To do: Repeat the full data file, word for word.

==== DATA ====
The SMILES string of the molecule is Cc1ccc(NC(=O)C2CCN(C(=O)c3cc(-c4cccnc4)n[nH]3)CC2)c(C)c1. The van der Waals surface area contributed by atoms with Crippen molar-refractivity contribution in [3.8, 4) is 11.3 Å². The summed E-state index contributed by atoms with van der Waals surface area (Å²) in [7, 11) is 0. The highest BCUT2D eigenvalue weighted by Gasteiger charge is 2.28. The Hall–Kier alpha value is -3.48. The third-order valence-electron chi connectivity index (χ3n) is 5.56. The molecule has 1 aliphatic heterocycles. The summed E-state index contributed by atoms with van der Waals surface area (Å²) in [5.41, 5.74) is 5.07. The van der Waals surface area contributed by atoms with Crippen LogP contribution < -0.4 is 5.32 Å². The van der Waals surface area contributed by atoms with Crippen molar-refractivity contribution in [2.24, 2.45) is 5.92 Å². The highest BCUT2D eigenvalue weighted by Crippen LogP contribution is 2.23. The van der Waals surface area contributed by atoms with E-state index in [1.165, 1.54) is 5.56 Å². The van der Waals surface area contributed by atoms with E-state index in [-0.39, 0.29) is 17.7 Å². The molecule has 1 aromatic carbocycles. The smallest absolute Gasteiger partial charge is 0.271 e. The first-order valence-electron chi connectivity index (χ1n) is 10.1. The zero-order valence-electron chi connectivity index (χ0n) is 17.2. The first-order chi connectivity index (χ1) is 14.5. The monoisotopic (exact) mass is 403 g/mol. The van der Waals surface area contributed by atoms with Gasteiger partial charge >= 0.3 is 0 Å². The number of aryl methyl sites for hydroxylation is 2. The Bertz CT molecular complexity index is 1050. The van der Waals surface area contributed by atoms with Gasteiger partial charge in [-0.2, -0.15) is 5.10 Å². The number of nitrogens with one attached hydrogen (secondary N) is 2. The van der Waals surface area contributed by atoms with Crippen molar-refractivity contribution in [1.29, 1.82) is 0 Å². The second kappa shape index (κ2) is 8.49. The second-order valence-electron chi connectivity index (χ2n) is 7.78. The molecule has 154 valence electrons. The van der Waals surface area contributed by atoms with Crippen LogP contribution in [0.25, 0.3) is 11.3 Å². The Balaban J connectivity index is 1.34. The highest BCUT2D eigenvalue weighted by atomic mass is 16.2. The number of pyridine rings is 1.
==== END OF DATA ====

The SMILES string of the molecule is Cc1ccc(NC(=O)C2CCN(C(=O)c3cc(-c4cccnc4)n[nH]3)CC2)c(C)c1. The van der Waals surface area contributed by atoms with Crippen molar-refractivity contribution in [3.8, 4) is 11.3 Å². The summed E-state index contributed by atoms with van der Waals surface area (Å²) in [7, 11) is 0. The highest BCUT2D eigenvalue weighted by Gasteiger charge is 2.28. The Hall–Kier alpha value is -3.48. The third-order valence-electron chi connectivity index (χ3n) is 5.56. The molecule has 1 aliphatic heterocycles. The summed E-state index contributed by atoms with van der Waals surface area (Å²) in [5.41, 5.74) is 5.07. The van der Waals surface area contributed by atoms with Crippen LogP contribution < -0.4 is 5.32 Å². The van der Waals surface area contributed by atoms with Crippen molar-refractivity contribution in [2.24, 2.45) is 5.92 Å². The highest BCUT2D eigenvalue weighted by Crippen LogP contribution is 2.23. The van der Waals surface area contributed by atoms with E-state index in [1.165, 1.54) is 5.56 Å². The van der Waals surface area contributed by atoms with E-state index in [-0.39, 0.29) is 17.7 Å². The molecule has 1 aromatic carbocycles. The smallest absolute Gasteiger partial charge is 0.271 e. The first-order valence-electron chi connectivity index (χ1n) is 10.1. The zero-order valence-electron chi connectivity index (χ0n) is 17.2. The first-order chi connectivity index (χ1) is 14.5. The monoisotopic (exact) mass is 403 g/mol. The van der Waals surface area contributed by atoms with Gasteiger partial charge >= 0.3 is 0 Å². The number of aryl methyl sites for hydroxylation is 2. The Bertz CT molecular complexity index is 1050. The van der Waals surface area contributed by atoms with Gasteiger partial charge in [-0.2, -0.15) is 5.10 Å². The number of nitrogens with one attached hydrogen (secondary N) is 2. The van der Waals surface area contributed by atoms with Crippen molar-refractivity contribution in [1.29, 1.82) is 0 Å². The second kappa shape index (κ2) is 8.49. The second-order valence-electron chi connectivity index (χ2n) is 7.78. The molecule has 154 valence electrons. The van der Waals surface area contributed by atoms with Crippen LogP contribution in [0.25, 0.3) is 11.3 Å². The Balaban J connectivity index is 1.34. The highest BCUT2D eigenvalue weighted by atomic mass is 16.2. The number of pyridine rings is 1.